Provision of a Home Exercise Programme as an alternative to Pulmonary Rehabilitation as part of an Integrated Respiratory Team

Purpose

Traditional Pulmonary Rehabilitation (PR) has been offered in Oxfordshire for the past 12 years. There has been no alternative for the 40% of referrals received annually where the patient is unable or unwilling to attend. The Integrated Respiratory Team was trialled with scope to offer something different to traditional PR. A supervised home exercise programme (HEP) could be a feasible alternative to PR to increase the numbers of patients with COPD able to self manage.

40%
of patients referred for traditional pulmonary rehabilitation are unable or unwilling to attend.
10/12
patients offered a HEP improved their exercise tolerance significantly

Approach

Patients were identified following hospital admission or by the community respiratory team as requiring PR but were either unable to attend due to mobility or transport reasons, or were unwilling to attend the groups. A physiotherapist triaged the patients for suitability to exercise, and the patient was then provided with a 6-session HEP by either the physiotherapist or the assistant respiratory practitioner consisting of similar exercises given within a traditional PR programme. Outcomes were exercise tolerance as measured by 5 repetition sit-to-stand (5RSTS) or 4 metre gait speed (4MGS), and the COPD Assessment Test (CAT). Patients were also offered a place on traditional PR following completion of their HEP.

Outcomes

Results: 39 referrals for a HEP were received. 4 declined input, 1 has not responded to attempts to contact, 3 were unsuitable for input. 15 had their input suspended as a result of COVID-19. Three patients stopped their HEP due to other health reasons after starting. Of the 12 patients who have completed the programme so far, 10 improved their exercise tolerance significantly and all patients improved their CAT score significantly. Five patients were enrolled onto PR following their HEP.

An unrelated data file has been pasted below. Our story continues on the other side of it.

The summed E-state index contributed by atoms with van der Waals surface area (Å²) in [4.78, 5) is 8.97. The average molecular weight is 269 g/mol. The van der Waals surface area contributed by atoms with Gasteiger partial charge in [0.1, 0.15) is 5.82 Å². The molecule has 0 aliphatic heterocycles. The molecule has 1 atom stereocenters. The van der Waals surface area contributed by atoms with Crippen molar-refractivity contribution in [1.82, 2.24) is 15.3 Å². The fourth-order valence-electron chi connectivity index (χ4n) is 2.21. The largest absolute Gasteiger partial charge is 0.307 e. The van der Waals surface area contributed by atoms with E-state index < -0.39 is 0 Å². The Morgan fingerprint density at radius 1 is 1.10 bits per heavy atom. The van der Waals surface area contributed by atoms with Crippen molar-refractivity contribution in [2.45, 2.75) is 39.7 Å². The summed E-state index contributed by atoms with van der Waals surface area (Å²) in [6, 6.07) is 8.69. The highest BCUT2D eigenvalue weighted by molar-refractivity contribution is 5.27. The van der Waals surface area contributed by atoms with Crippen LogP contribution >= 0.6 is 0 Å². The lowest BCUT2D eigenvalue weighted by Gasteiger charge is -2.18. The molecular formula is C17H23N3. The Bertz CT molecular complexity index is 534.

Conclusion(s): A formal supervised HEP can be a useful and effective alternative to traditional PR, with improvements seen in both exercise tolerance and health related quality of life measures for patients who have been difficult to engage in the past. The improvements seen may not be as great in those seen in our traditional PR, but are greater than those seen in control groups of previously published research.

Cost and savings

This was part of a larger pilot project, so accurate costs for this specific piece of work are difficult.

Implications

The large numbers of referrals received by the Oxfordshire Pulmonary Rehabilitation Service leads to a significant number of patients not receiving traditional PR for a variety of reasons. 40% of current referrals do not even get assessed. Being able to offer a home exercise programme will help to reduce the number of patients receiving no input, but also help to increase the likelihood of some patients attending traditional PR, which has its own well documented benefits beyond those offered by a home exercise programme.

Top three learning points

No further information. 

Funding acknowledgements

This was part of a larger Integrated Respiratory Team pilot project, with funding from Oxfordshire CCG and Boehringer Ingelheim.